Article Text

AB0422 Orofacial evaluation in women with rheumatoid arthritis
  1. C.P.S. Hoyuela,
  2. R.N.V. Furtado,
  3. A. Chiari,
  4. J. Natour
  1. Rheumatology division, Universidade Federal De São Paulo, São Paulo, Brazil


Background Rheumatoid arthritis (RA) can affect any synovial joint. Unlike the hand, ever so valued in the physical examination of patients with RA, the joints in the area of the jaw and neck may also be affected in this disease and have their involvement usually underdiagnosed. There are few studies evaluating the incidence of orofacial alteration in the examination as well as the correlation between bite force (BF) and clinical and functional parameters in these patients.

Objectives The aim of our study was to compare the orofacial evaluation of women with RA with a control group, correlating orofacial function parameters with clinical disease activity in RA patients and hand strength in RA patients and control subjects.

Methods We conducted a cross-sectional study with 150 women: half of them (n=75) were RA patients and the others (n=75) consisted the control group. The two groups were paired by age. All individuals we evaluated in relation to: pain duringmandibular function; TMJ pain at rest; TMJ sounds; tiredness during mastication; complaint of changes in the occlusion pattern; vertical range of motion of the mandible; reports chewing fatigue;reports of bruxism; reports of feeling morning stiffness in the TMJ; pain in TMJ lateral pole; BF of three regions: incisors and molars; assess the pinch (key,tip, palmar) and grip strenght; DASH and HAQ questionnaires; DAS 28 and OHIP14 questionnaire (Oral Health Impact Profile).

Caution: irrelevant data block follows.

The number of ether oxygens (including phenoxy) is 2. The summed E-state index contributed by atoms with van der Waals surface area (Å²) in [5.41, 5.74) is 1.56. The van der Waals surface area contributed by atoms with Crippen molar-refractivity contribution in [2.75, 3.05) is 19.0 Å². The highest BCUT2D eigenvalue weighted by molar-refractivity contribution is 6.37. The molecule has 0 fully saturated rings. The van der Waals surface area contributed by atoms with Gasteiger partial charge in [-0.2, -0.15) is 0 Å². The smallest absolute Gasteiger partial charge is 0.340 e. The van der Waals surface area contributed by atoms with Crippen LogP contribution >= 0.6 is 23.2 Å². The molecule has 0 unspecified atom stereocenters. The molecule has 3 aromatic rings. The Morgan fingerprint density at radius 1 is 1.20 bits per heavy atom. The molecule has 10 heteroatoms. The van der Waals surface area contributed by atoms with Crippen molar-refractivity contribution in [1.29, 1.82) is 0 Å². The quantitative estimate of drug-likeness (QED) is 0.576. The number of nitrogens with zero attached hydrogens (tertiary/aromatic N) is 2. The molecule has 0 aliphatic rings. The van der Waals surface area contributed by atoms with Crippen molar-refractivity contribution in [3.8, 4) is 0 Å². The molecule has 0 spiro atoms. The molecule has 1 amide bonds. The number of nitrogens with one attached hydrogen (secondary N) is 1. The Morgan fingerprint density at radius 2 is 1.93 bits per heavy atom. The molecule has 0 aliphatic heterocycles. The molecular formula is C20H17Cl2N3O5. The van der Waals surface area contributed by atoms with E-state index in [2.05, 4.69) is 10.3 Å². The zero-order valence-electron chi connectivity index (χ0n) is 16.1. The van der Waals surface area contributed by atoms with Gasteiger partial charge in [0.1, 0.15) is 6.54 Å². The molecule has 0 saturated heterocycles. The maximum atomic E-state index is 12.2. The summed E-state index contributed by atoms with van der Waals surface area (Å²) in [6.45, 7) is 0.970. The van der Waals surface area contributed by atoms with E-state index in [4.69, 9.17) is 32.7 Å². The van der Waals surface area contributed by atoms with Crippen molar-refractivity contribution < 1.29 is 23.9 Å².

Results The mean age (±SD) of the RA group was 49.2 years (±9.4) and 47.4 (±10.0) of the control group (p=0.244). Duration of disease of the RA group was 12.66 years (±9,32). Only 2 (2.6%) patients in the RA group reported TMJ pain at rest and during function; it was observed in RA and control group respectively: sounds in 36 (48.0%), 11 (14.6%); mouth opening in 44.13 mm (± 6.95), 46.48 mm (± 6.09); chewing fatigue in12 (16.0%), 5 (6.6%); pain inlateral pole TMJ in 29 (38.6%), 6 (8%); sleep bruxism in 21 (28.0%), 19 (25.3%); wakefulness bruxism in 13 (17.3%), 13 (17.3%); changes in the occlusion pattern in 7 (9.3%),1 (1.3%). The mean BF values of the RA and control groups in the three regions (incisors, right molars and left molars) were respectively: Incisor 92.8N (± 53.8), 126.5N (± 59.8), p=0.002; right molars 154.7N (± 104.4), 252.7N (± 149.7), p<0.001; 170.3N left molars (± 121.0), 249.2N (± 155.7), p=0.002. p<0.001; In RA group, there was no correlation between the BF and OHIP-14, DASH and DAS-28,was correlation and incisor force and key pinch (r=0.317,p=0.006), palmar pinch (r=0,317,p=0.006), and HAQ (r =- 0,488, p=0.0001);molar force and key pinch (r=0,275,p=0.032) and HAQ (r=-0.256,p=0.045).

Conclusions We found women with RA have lower BF and more signs and symptoms in the orofacial region when compared to healthy ones. There was correlation between the BF and functional parametersand pinch strength in these patients.

Disclosure of Interest None Declared

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